- participate in discussions, presentations, performances, role play, improvisations and debates
- Book Talk
- Writer Talk
- Oral rehearsal – to develop ideas, practise and improve before writing
- Word games
- Role play
- Using a text as a basis for writing using imitation, innovation and invention
Supporting pupils with additional needs
Pupils who are finding reading, aspects of writing, spelling or spoken language challenging also have additional sessions in one to one or small group sessions in order to develop their skills, for example additional Read, Write Inc. activities or focussed precision teaching. These activities are tailored to the pupils’ specific needs and, if appropriate, in consultation with the SENCo.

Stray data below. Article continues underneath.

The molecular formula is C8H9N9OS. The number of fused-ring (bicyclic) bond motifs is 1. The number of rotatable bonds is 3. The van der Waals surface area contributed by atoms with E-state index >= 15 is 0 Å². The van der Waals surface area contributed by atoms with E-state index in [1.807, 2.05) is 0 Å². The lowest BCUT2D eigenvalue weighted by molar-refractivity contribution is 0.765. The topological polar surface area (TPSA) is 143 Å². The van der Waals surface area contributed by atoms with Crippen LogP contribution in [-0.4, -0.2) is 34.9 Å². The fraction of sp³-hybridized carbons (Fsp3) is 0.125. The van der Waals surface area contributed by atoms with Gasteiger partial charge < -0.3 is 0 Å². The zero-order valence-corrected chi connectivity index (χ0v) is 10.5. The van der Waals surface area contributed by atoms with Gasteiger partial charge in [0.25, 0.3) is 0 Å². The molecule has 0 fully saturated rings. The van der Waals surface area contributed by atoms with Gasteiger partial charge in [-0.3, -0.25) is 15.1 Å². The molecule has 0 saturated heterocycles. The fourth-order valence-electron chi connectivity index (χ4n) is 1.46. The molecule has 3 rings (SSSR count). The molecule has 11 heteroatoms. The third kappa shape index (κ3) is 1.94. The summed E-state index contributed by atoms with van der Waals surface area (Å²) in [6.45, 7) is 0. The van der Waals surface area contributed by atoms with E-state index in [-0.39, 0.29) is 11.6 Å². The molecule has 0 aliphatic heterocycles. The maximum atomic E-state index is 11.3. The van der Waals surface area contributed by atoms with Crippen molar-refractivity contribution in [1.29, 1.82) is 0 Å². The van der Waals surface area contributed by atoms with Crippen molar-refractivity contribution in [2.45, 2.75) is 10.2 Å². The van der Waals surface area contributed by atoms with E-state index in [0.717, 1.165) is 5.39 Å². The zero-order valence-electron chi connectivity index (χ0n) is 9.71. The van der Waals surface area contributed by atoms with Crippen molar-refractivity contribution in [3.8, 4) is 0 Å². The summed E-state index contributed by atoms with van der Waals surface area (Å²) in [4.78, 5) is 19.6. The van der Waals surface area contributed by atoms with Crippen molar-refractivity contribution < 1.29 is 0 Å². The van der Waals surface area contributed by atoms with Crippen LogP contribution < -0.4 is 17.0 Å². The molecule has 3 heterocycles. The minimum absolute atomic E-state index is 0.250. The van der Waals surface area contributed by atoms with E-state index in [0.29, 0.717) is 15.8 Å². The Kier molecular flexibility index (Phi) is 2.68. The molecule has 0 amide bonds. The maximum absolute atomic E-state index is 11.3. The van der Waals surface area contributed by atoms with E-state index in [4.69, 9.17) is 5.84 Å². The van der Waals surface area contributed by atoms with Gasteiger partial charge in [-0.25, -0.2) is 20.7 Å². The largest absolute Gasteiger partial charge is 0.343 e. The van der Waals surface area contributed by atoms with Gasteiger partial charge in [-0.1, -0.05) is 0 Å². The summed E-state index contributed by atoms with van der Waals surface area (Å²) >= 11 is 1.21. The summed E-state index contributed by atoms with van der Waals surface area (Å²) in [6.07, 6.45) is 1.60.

Similarly, more able and gifted and talented pupils are provided with opportunities to further develop their Literacy skills, for example through extension groups, lunchtime and after-school clubs.
Miss Styles, Literacy Subject Leader